Cheshire Wildlife Group

  "For those who enjoy the nature around us"

Waterlily Alba Flower Swans with Sygnets Badger by sett- by Sam Goff


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     How you can help our Wildlife

A few tips with easy things you can do to help our wildlife. As the weather and temperatures change, our wildlife and their requirements change, which we need to adapt to, especially helping our wildlife survive in the cold Winters.

A good way to help wildlife is to read up on wildlife via the wildlife index, visit the links and campaigns page and create as many of the things you can on the Do it yourself page. Please try to follow as many of these as possible. 

The best way to attract wildlife is to provide food for them. This is far easier and widespread with garden birds but can be used for attracting squirrels, foxes, badgers, hedgehogs and owls. Gardens are becoming more important to all wildlife. Despite us being lucky throughout Cheshire to be in a green natural place we do still need to help wildlife in our gardens to counteract the problems caused by modernisation of gardens, un-necessary removal of trees, hedgerows and vegetation. The best way to do this is to base your actions on seasons when the climate changes, but feeding birds year round is recommended, but less so in the Spring and Summer months to prevent dependence on our input.

Feeding birds-

The following can safely be fed to garden birds year-round:

Bread (should be torn into small chunks), Stale breadcrumbs, Basic wild bird seed mix, Peanuts, 'Monkey Nuts', Sunflower seed and hearts, Nyjer seed, Fat Balls, Mealworms, Apples, Stale Cake, Bits of cooked meat, and Suet. Do not feed dessicated coconut to wild birds as it can swell inside their stomachs. Water should also be provided. Why not get a birdbath if you don't have a wildlife pond?

General Seasons:

Spring- March, April, May

Summer- June, July, August

Autumn- September, October, November

Winter- December, January, February  


DO- Put a nest box out in your garden for birds. You can buy one at your local pet shop or garden centre. Before March.

DO- Continue to feed birds but not as much, donít feed bread as it can choke baby birds.

DO- Feed mealworms as they are especially good for new born birds.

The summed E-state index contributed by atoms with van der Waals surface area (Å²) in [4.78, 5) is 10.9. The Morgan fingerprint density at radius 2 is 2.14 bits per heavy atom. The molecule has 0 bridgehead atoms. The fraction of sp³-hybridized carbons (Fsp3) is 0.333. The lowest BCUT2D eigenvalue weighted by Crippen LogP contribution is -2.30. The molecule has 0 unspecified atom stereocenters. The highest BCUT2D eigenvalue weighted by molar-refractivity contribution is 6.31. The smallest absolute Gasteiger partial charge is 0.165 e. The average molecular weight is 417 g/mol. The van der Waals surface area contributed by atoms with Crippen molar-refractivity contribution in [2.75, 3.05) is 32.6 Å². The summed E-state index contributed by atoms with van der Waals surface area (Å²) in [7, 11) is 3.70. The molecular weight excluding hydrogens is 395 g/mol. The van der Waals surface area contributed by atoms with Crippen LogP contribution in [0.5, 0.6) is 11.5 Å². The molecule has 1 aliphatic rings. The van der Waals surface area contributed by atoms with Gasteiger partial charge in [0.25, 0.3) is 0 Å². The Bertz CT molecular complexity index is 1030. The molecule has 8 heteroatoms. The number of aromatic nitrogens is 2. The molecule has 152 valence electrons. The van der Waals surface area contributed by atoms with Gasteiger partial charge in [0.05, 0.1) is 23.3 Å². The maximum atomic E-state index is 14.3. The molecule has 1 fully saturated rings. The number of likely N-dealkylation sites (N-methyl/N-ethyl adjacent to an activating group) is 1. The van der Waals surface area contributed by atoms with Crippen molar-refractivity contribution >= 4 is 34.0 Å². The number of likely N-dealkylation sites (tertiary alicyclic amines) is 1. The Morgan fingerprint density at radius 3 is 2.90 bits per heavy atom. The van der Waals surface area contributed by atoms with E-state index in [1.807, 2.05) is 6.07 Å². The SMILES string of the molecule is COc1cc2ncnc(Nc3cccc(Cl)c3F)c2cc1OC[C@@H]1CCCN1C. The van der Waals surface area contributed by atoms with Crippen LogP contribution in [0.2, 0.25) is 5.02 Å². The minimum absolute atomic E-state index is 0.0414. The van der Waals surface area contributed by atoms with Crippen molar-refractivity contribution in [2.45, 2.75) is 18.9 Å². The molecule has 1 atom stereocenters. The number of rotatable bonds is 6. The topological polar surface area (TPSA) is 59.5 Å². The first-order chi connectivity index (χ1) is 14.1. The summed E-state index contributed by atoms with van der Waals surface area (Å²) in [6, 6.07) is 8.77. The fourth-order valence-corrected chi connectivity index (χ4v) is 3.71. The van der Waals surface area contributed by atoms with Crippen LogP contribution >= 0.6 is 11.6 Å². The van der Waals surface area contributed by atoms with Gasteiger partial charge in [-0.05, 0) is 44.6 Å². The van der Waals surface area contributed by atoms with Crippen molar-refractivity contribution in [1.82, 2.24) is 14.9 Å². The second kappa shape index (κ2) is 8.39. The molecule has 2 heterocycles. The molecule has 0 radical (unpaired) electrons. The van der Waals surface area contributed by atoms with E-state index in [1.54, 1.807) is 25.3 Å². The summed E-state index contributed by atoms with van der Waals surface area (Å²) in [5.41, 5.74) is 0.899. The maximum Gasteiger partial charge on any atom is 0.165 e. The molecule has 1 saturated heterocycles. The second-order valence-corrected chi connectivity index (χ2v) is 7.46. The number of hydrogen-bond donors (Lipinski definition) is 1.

DO- Plant trees now it's warm enough. Don't go for exotic ones. If you want them to fit in with the rest of your garden then have a dedicated wildlife zone! Get as much space as you can, whether on your lawn or some bare land, and plant as many as you can. Large bushy native trees, like Oak trees, provide habitat and reduces C02 emissions.

DO- Get a birdtable if you don't have one. It will encourage larger birds to visit bird tables as they are too large for feeders and this reduces the chance of them falling foul to cats.

DO- Get out walking and enjoy the wildlife really coming out in it's true colours!

DO- Plant an Apple or Fruit tree in your garden. Blackbirds love apples when Winter comes. 

DO- Plant a Berry-Bearing Bush like Cotoneaster which by Winter should provide berries- a natural food source for birds.

DO- Plant a nectar rich plant like Buddleia which by Summertime will benefit Bees and Butterflies greatly!


DON'T- Use garden chemicals or peat. This is the time of the year when people get gardening and because of this chemicals are used to kill insects which birds love to eat! Slugs and snails, common pests which feed on most garden vegetation, when killed by slug pellets are no longer food for Song Thrushes Ė a species that has declined by 70% since 1970. Use crushed eggshells for slugs and get a compost heap as suggested below!


DO- Feed birds very little and feed only lighter seed. No suet or fat balls because these help the bird to put on weight when they don't necessarily need it. When natural food is readily available, we don't want birds to become too dependent on us.

DO- Build a wildlife pond. Ponds provide water to mammals and birds, plus a habitat for frogs, toads and newts. The best wildlife ponds don't have fish, as fish can eat tadpoles and insects. You can find information on building a wildlife pond on the Do-It-Yourself page.

DO- Be very careful when mowing your lawn! Amphibians can often bask in tall grass for shelter and fall victim to non-vigilant people mowing their lawns. Walk around your lawn before you start!